State of Canada’s Birds Reports Dramatic Human Influence

Chimney Swift by Ed Schipul on Flickr
Amateur city naturalists can help research and protect declining species like the chimney swift


We can make a difference. The State of Canada’s Birds 2012, released last month, proves conservation pays off. Unfortunately, more bird populations are declining than improving. This first-of-its-kind national report demonstrates two ways everyone can help: by volunteering for research, and protecting species and their habitats.

The report can be viewed online or downloaded as a PDF file. Data collected over 40 years show bird populations are declining overall. Groups most seriously affected are grassland species, shorebirds and insectivores, like swallows and flycatchers, that catch prey in flight. We know grassland birds like the bobolink are succumbing to habitat loss, but other declines are more mysterious.

peregrine falcon by mike baird on flickr
Peregrine falcons have increased thanks to pesticide bans and monitoring of urban nest sites by volunteers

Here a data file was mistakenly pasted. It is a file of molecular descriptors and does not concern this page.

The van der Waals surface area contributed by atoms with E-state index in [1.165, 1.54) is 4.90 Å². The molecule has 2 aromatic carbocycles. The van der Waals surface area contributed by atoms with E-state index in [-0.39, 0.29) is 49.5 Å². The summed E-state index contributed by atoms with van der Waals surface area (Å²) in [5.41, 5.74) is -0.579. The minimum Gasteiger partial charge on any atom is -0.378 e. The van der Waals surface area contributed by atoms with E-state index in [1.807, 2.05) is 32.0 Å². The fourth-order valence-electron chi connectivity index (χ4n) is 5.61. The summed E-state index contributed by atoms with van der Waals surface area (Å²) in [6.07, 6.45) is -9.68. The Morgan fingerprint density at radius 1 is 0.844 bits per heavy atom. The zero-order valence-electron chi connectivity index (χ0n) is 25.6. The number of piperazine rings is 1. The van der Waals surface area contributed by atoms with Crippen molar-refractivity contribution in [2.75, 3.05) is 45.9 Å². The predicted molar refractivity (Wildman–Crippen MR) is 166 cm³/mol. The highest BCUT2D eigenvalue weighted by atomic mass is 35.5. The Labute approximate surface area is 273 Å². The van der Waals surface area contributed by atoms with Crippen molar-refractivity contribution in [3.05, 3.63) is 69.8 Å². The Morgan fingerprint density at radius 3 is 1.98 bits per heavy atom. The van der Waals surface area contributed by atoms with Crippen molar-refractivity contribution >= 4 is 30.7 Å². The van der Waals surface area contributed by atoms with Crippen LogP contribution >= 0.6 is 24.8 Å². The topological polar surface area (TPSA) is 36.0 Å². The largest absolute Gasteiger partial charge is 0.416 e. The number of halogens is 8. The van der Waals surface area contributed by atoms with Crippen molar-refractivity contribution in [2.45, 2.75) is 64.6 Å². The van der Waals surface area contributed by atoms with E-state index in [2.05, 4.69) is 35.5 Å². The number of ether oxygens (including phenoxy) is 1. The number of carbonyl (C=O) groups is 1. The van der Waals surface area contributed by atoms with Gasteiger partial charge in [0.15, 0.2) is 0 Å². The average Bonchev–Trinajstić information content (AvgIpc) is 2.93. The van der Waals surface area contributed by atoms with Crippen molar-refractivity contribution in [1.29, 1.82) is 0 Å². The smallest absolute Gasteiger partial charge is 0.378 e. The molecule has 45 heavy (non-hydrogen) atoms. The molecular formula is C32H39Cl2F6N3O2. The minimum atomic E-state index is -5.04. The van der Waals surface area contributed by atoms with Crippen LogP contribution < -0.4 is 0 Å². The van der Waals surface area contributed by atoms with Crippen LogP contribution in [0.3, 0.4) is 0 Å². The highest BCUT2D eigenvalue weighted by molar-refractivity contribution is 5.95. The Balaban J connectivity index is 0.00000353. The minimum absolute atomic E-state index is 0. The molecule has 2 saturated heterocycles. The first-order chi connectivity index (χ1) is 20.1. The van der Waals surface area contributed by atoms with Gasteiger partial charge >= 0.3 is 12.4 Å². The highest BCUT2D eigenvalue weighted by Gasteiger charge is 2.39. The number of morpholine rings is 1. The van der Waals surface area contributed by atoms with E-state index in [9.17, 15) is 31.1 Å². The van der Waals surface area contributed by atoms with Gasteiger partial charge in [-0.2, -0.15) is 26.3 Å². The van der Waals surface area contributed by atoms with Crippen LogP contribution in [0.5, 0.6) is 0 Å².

The factors affecting insectivores are poorly understood. In 2011 I volunteered for Ontario SwiftWatch. The provincial population of chimney swifts declined by 30 percent in just 13.5 years. Volunteers monitor nest sites to gather clues about the birds’ behaviour and ecology. Chimney swifts are incapable of perching and spend practically all their waking hours on the wing catching insects. They have adapted from roosting and nesting in old trees (which are now scarce) to using old-style chimneys (also now being torn down). They are most often observed circling city skies. People who live in cities do not have to travel far to find critical habitat for this threatened species.

The good news is: conservation works. The report shows bald eagles, peregrine falcons and other birds of prey have recovered significantly since pesticide bans in the 1970s. Meanwhile ducks and geese have rebounded due to cooperative protection and restoration of wetland habitat.

The State of Canada’s Birds report depends on data collected by generations of “professionals and citizen scientists”. This is one of the things I love about birding, and why I participate in the North American Breeding Bird Survey and Ontario SwiftWatch: I can help understand what is happening to birds and how we can protect them.

The report also suggests conservation approaches that may help declining species recover. Many of these activities invite our participation. In an upcoming post let us take a closer look at what we can do to provide better urban habitats.

Chimney swift photo courtesy of Ed Schipul. Peregrine falcon photo courtesy of Mike Baird.

6 thoughts on “State of Canada’s Birds Reports Dramatic Human Influence

  1. Hey, I got your Orchard Oriole today ( July 7 ) on the east side of Luther Marsh.
    It wouldn’t surprise me if your LeConte’s was nesting there as well.

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